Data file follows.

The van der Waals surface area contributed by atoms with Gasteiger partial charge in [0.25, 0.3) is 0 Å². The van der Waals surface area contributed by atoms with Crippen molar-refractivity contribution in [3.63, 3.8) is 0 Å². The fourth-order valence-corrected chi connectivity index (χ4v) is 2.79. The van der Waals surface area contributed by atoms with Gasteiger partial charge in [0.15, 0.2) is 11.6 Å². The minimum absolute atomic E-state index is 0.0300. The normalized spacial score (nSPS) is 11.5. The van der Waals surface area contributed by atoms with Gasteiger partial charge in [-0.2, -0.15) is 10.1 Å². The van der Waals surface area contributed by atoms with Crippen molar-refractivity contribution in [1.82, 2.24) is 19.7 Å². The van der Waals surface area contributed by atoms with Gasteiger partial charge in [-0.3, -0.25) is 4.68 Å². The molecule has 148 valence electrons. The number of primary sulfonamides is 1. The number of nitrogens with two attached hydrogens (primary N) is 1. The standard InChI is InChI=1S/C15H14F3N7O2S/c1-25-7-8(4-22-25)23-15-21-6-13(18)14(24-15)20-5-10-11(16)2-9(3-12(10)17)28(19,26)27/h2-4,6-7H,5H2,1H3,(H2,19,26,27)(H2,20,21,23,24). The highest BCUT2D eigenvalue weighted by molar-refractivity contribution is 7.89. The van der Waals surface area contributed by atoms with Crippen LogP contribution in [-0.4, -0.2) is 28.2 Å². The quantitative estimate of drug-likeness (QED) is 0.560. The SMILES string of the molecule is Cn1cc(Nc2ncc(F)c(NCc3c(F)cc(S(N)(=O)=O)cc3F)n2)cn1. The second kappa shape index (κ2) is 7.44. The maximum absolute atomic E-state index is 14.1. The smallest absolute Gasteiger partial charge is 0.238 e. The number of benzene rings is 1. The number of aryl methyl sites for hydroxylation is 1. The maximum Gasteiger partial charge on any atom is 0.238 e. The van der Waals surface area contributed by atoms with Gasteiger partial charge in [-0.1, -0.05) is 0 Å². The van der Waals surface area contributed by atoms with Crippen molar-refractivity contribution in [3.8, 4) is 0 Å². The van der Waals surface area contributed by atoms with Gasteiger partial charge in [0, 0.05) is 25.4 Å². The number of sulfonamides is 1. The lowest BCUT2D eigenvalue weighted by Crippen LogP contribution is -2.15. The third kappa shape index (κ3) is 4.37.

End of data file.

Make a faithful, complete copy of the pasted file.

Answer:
The van der Waals surface area contributed by atoms with Gasteiger partial charge in [0.25, 0.3) is 0 Å². The van der Waals surface area contributed by atoms with Crippen molar-refractivity contribution in [3.63, 3.8) is 0 Å². The fourth-order valence-corrected chi connectivity index (χ4v) is 2.79. The van der Waals surface area contributed by atoms with Gasteiger partial charge in [0.15, 0.2) is 11.6 Å². The minimum absolute atomic E-state index is 0.0300. The normalized spacial score (nSPS) is 11.5. The van der Waals surface area contributed by atoms with Gasteiger partial charge in [-0.2, -0.15) is 10.1 Å². The van der Waals surface area contributed by atoms with Crippen molar-refractivity contribution in [1.82, 2.24) is 19.7 Å². The van der Waals surface area contributed by atoms with Gasteiger partial charge in [-0.3, -0.25) is 4.68 Å². The molecule has 148 valence electrons. The number of primary sulfonamides is 1. The number of nitrogens with two attached hydrogens (primary N) is 1. The standard InChI is InChI=1S/C15H14F3N7O2S/c1-25-7-8(4-22-25)23-15-21-6-13(18)14(24-15)20-5-10-11(16)2-9(3-12(10)17)28(19,26)27/h2-4,6-7H,5H2,1H3,(H2,19,26,27)(H2,20,21,23,24). The highest BCUT2D eigenvalue weighted by molar-refractivity contribution is 7.89. The van der Waals surface area contributed by atoms with Crippen LogP contribution in [-0.4, -0.2) is 28.2 Å². The quantitative estimate of drug-likeness (QED) is 0.560. The SMILES string of the molecule is Cn1cc(Nc2ncc(F)c(NCc3c(F)cc(S(N)(=O)=O)cc3F)n2)cn1. The second kappa shape index (κ2) is 7.44. The maximum absolute atomic E-state index is 14.1. The smallest absolute Gasteiger partial charge is 0.238 e. The number of benzene rings is 1. The number of aryl methyl sites for hydroxylation is 1. The maximum Gasteiger partial charge on any atom is 0.238 e. The van der Waals surface area contributed by atoms with Gasteiger partial charge in [-0.1, -0.05) is 0 Å². The van der Waals surface area contributed by atoms with Crippen molar-refractivity contribution in [3.8, 4) is 0 Å². The van der Waals surface area contributed by atoms with Gasteiger partial charge in [0, 0.05) is 25.4 Å². The number of sulfonamides is 1. The lowest BCUT2D eigenvalue weighted by Crippen LogP contribution is -2.15. The third kappa shape index (κ3) is 4.37.